6. Trial Instruction Including Element of Permanency of Injury and Probability of Future Loss Not Sustained by Evidence Erroneous.

In the absence of evidence reasonably tending to establish permanent injury of the plaintiff, or the probability of future pecuniary loss resulting therefrom, an instruction including such elements among those proper to be considered by the jury in determining its verdict, is erroneous. (p. 89).

7. Master and Servant Employer Failing to Accept Compensation Act Not Liable for Injuries Not Caused by His Negligence.

Though an employer within the terms of the Workmen's Compensation Act fails to avail himself of the benefit of the statute, he is not liable for an injury sustained by an employee in the course of his employment, in the absence of negligence on the part of the former which is the proximate cause of the injury. (p. 90).

8. New Trial Verdict Based on Conjecture Should be Set Aside.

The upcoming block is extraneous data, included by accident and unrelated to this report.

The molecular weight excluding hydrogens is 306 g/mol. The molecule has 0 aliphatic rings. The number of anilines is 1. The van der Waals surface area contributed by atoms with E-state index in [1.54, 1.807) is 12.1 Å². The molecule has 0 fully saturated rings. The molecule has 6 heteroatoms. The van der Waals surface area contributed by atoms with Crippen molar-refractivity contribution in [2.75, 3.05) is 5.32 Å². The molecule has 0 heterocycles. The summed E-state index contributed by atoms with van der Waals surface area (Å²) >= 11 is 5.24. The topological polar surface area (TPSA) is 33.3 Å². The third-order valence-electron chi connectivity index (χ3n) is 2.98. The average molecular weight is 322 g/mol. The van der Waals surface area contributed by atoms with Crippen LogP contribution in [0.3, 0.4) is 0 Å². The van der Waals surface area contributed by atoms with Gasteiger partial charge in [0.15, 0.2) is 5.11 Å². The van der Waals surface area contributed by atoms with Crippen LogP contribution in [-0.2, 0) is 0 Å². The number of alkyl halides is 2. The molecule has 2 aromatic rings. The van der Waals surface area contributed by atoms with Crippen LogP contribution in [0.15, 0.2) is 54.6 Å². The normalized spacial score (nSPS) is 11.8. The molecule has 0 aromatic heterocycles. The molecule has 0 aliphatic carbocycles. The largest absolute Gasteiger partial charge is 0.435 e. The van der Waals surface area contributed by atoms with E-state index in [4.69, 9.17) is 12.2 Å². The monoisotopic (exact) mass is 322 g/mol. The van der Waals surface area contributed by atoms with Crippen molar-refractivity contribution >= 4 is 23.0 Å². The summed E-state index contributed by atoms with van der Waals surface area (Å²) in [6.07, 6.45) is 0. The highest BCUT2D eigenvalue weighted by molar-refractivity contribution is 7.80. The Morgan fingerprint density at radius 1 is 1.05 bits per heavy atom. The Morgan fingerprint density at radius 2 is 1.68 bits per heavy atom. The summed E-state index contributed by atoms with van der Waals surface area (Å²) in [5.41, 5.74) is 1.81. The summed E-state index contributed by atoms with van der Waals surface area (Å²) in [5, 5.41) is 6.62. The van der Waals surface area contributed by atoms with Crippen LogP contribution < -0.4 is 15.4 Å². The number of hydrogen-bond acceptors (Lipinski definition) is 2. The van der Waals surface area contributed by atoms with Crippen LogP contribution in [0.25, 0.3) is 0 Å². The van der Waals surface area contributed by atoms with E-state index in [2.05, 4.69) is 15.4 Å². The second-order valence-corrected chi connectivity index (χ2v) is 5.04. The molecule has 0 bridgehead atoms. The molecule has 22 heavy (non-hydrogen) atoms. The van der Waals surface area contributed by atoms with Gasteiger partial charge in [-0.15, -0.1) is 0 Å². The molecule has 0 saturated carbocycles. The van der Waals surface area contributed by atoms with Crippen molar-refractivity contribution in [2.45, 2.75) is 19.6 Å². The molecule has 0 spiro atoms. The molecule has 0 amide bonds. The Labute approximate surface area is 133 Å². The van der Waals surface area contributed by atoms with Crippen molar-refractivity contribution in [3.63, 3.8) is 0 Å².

In an action for tort, the plaintiff bears the burden of proof, and a verdict for him, based upon evidence which affords a mere conjecture that liability exists, and leaves the minds of the jurors in equipoise and reasonable doubt, should be set aside upon proper motion. The evidence must generate an actual, rational belief in the existence of the disputed fact. (p. 91).

9. Master and Servant Reasonable Care to Furnish Reasonably Safe Place for Work Sufficient.

An employer has performed his duty to provide a reasonably safe place within or upon which his employees may work, when he has exercised reasonable care and diligence in that regard. (p. 91).

Error to Circuit Court, Roane County.

Proceedings by Otha A. Miller against the United Fuel Gas Company. Judgment for plaintiff, and defendant brings error.

Reversed and remanded.

R. G. Altizer, C. C. Douthitt and Pendelton, Mathews & Bell, for plaintiff in error.

Thos. P. Ryan and Chas. E. Hogg, for defendant in error. Lynch, Judge:

The purpose of this writ is to review a judgment for plaintiff entered upon a verdict in an action to recover damages for personal injuries resulting from the bursting of defendant's gas pipe line on July 29, 1916. At the time of the accident plaintiff and a fellow employee were engaged in search- ing for a leak which had developed in the line, to which duty they had been assigned by defendant's superintendent.